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With so much of American life centered on celebrity worship and aspirational window shopping, it is nice to be reminded of the merits of the not-beautiful, the marginal, and, frankly, the geeky. Morgan Spurlock's new documentary Comic Con Episode IV: A Fan's Hope is a salute to the underdogs in life's lotto, the kids who didn't get all the lucky breaks and the good looks. But, based on this documentary, they at least wring their fair share of fun from it nevertheless. Their nirvana is the annual comic book convention in San Diego, Comic-Con. Inaugurated in 1970, the event has since grown into an enormous, celebrity-packed merchandise-shilling geek fest of 120,000 fanboys and girls that nerds across the country pine to attend all year long. In a tongue-in-cheek opening bit mimicking an old-school filmstrip, Spurlock shows the crude beginnings of Comic-Con in black-and-white stills of fuzzy-haired post-hippies sorting through cardboard boxes of comics. Cut…

Bully Is a Real-Life Horror Story With Many Monsters

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Bully has every element of a modern horror story. Sympathetic, persecuted victims, sadistic monsters, and even a deceptively banal setting, the sterile cinderblock hallways and asphalt playgrounds are where its tales of terror unfold.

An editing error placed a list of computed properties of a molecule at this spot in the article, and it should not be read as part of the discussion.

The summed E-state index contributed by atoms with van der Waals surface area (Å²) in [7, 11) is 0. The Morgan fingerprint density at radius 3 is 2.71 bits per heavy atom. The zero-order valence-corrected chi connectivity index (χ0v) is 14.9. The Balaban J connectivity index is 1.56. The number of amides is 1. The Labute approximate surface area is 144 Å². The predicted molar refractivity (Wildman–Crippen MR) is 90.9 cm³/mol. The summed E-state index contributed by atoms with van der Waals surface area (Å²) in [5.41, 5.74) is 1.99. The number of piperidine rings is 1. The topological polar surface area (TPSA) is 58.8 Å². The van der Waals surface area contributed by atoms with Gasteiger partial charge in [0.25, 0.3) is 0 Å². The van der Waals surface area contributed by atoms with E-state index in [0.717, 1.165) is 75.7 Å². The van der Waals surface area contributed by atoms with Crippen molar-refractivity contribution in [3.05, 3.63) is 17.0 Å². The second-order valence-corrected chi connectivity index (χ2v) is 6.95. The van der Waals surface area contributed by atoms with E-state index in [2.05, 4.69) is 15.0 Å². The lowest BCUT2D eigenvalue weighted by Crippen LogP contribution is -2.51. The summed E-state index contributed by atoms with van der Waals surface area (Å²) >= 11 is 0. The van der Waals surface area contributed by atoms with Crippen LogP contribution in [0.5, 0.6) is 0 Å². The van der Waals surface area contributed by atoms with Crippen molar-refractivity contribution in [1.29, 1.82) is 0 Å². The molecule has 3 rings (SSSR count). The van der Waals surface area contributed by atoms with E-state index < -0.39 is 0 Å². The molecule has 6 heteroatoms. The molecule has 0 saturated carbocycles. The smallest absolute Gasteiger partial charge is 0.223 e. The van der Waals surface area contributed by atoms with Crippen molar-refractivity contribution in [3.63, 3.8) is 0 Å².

The worst thing about this horror movie, however, is that it is all real.

This is one of the scariest, clammiest, most skin-crawling films in recent memory, a tale of victims stuck in small, isolated towns where no one hears their cries for help, and their persecutors — both bullies and clueless administrators and figures of authority — are pitiless. Whether you experienced some form of bullying in school or not, the way director Lee Hirsch (in a manner reminiscent of Gus Van Sant's Elephant) captures the architecture of classrooms, hallways, and cafeterias and the loneliness, fear, and dread they can induce is powerfully universal. But the children aren't the only bullies in this deeply disturbing film; the way adults close ranks and…

Teenage Dream: In Young Adult, Charlize Theron Doesn't Want to Grow Up